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Emergency Preparedness and Response

Collection Recovery Methods: Manuscripts

Manuscripts include any loose (unbound) paper, vellum, or parchment.

Manuscripts made of loose parchment and/or vellum   -   Loose, plain paper with soluble inks and colorants   -   Loose, plain paper with insoluble inks and colorants


Manuscripts made of loose parchment and/or vellum

Recovery Priority during the first 24-48 hours

  • Immediately dry or freeze if there are too many to dry within 24 hours. Animal skin becomes very limp when moist and becomes gel-like if left wet for too long. Shrinkage and distortions increase with degree of wetness. Extremely wet vellum or parchment may be very fragile, so handle gently with even support.
  • Do not blot or tightly compress items with soluble inks.
  • Do not use absorbent interleaving with soluble media.

Freezing Procedures

Do not freeze-dry illuminated or gilded manuscripts.

  • Line containers with a plastic bag to prevent uneven drying prior to freezing.
  • Sandwich small groups of items between cardboard, strap with cotton tape, and place vertically in order inside packing container.
  • Pack oversize items flat.

Air Drying Procedures

Collection items in this category should be handled by staff (or a conservator) trained in the recovery of these materials. It is important to use controlled drying methods for parchment and vellum to avoid severe distortions and shrinkage.

  • If the inks are insoluble, then lightly blot items with an absorbent material.
  • Dry the materials between nonabsorbent sheets or sandwiched between blotters, with a light-to-moderate weight board on top.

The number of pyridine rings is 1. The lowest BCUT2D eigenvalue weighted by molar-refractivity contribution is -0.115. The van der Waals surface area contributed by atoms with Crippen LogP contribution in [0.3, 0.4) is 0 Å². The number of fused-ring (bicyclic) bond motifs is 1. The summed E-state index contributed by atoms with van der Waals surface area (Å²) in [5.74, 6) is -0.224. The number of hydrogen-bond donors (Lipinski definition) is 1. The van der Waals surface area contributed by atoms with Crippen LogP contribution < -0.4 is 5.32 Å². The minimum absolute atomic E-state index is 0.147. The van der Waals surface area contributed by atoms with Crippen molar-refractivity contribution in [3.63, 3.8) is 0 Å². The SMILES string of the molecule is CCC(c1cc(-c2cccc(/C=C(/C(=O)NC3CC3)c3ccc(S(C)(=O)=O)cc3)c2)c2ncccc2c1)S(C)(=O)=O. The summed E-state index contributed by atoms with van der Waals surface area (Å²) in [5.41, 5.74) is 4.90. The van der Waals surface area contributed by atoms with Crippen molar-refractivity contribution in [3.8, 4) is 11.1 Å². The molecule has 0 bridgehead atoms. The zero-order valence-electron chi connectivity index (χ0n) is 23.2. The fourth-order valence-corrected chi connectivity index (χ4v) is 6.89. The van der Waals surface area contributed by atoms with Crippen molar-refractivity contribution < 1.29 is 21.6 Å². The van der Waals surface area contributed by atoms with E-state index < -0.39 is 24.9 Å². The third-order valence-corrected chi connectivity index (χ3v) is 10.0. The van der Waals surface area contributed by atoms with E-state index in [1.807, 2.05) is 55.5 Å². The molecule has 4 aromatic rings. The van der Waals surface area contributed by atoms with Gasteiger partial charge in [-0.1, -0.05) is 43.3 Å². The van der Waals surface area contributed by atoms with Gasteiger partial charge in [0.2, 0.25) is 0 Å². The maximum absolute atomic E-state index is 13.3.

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Loose, plain paper with soluble inks and colorants

Soluble inks include felt-tip pen, colored pens, ballpoint pens, and stamp ink.

Recovery Priority during the first 24-48 hours

  • Dry the materials immediately. (If there are too many sheets to dry within 24 hours, then freeze them). The amount of media that will bleed and run increases with the degree of wetness, time, and contact with other materials.
  • Do not blot or tightly compress items.
  • Do not use absorbent interleaving as it will aid the transfer or inks.
  • Handle soaked or thin papers with caution, use support screens or polyester webbing as needed.
  • Use extra caution with large objects; wet paper is easily torn. Support with screens or polyester webbing.

Freezing Procedures

  • Place non-absorbent interleaving (e.g., freezer paper) between items.
  • Pack oversize items flat.
  • Place rolled items separately and one layer deep to avoid crushing.

Air Drying Procedures

  • Gently unfold or unroll items when partially dry.
  • Separate items and place face-up on flat, absorbent materials to air dry.
  • When items are nearly dry, place between blotters or absorbent floor matting in stacks to reduce severe distortions during final drying.
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Loose, plain paper with insoluble inks and colorants

Recovery Procedures during the first 24-48 hours

These are generally stable to some water exposure. If the temperature is above 70°F or the relative humidity is above 70%, then you must dry or freeze the items within 24 hours. Otherwise, take action within 48 hours.

  • Handle soaked or thin papers with caution – cradle with hands and support while moving. Do not unfold or unroll the paper until partially dry.

Freezing Procedures

  • Pack intact storage boxes of the loose papers into cartons. If the original storage box is no longer intact, then sandwich the contents between rigid cardboard, strap with cotton tape, and pack vertically in order inside the carton.
  • Pack oversize items flat.
  • Pack rolled items separately and one layer deep in order to avoid crushing.

Air Drying Procedures

  • Lightly blot with an absorbent material.
  • Gently unfold or unroll items when they are partially dry.
  • As space allows, separate items and place face up on flat surface areas to air dry.
  • When items are nearly dry, place between blotters in stacks to reduce severe distortions during final drying.
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